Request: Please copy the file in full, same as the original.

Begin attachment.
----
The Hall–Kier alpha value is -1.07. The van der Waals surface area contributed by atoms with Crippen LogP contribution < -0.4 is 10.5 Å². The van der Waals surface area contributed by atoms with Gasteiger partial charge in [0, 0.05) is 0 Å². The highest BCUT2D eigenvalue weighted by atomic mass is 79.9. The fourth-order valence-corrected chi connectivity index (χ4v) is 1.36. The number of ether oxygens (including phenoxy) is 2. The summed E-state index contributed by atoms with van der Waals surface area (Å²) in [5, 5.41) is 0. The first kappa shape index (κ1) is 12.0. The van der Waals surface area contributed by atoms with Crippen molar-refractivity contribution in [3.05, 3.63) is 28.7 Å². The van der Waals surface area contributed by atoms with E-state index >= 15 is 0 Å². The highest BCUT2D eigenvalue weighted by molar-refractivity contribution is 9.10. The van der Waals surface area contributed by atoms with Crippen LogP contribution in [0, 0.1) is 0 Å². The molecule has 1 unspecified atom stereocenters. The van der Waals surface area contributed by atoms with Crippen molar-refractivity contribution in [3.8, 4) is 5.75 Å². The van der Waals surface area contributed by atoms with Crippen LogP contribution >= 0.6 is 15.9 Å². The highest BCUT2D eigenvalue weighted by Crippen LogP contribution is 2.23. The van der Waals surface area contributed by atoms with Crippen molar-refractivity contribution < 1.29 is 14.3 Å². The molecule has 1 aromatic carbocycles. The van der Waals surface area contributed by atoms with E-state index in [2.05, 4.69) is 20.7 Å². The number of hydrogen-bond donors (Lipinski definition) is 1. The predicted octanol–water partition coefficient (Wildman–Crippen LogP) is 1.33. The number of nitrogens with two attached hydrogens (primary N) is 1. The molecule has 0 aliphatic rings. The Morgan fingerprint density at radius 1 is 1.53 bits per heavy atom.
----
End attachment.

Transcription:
The Hall–Kier alpha value is -1.07. The van der Waals surface area contributed by atoms with Crippen LogP contribution < -0.4 is 10.5 Å². The van der Waals surface area contributed by atoms with Gasteiger partial charge in [0, 0.05) is 0 Å². The highest BCUT2D eigenvalue weighted by atomic mass is 79.9. The fourth-order valence-corrected chi connectivity index (χ4v) is 1.36. The number of ether oxygens (including phenoxy) is 2. The summed E-state index contributed by atoms with van der Waals surface area (Å²) in [5, 5.41) is 0. The first kappa shape index (κ1) is 12.0. The van der Waals surface area contributed by atoms with Crippen molar-refractivity contribution in [3.05, 3.63) is 28.7 Å². The van der Waals surface area contributed by atoms with E-state index >= 15 is 0 Å². The highest BCUT2D eigenvalue weighted by molar-refractivity contribution is 9.10. The van der Waals surface area contributed by atoms with Crippen LogP contribution in [0, 0.1) is 0 Å². The molecule has 1 unspecified atom stereocenters. The van der Waals surface area contributed by atoms with Crippen molar-refractivity contribution in [3.8, 4) is 5.75 Å². The van der Waals surface area contributed by atoms with Crippen LogP contribution >= 0.6 is 15.9 Å². The highest BCUT2D eigenvalue weighted by Crippen LogP contribution is 2.23. The van der Waals surface area contributed by atoms with Crippen molar-refractivity contribution < 1.29 is 14.3 Å². The molecule has 1 aromatic carbocycles. The van der Waals surface area contributed by atoms with E-state index in [2.05, 4.69) is 20.7 Å². The number of hydrogen-bond donors (Lipinski definition) is 1. The predicted octanol–water partition coefficient (Wildman–Crippen LogP) is 1.33. The number of nitrogens with two attached hydrogens (primary N) is 1. The molecule has 0 aliphatic rings. The Morgan fingerprint density at radius 1 is 1.53 bits per heavy atom.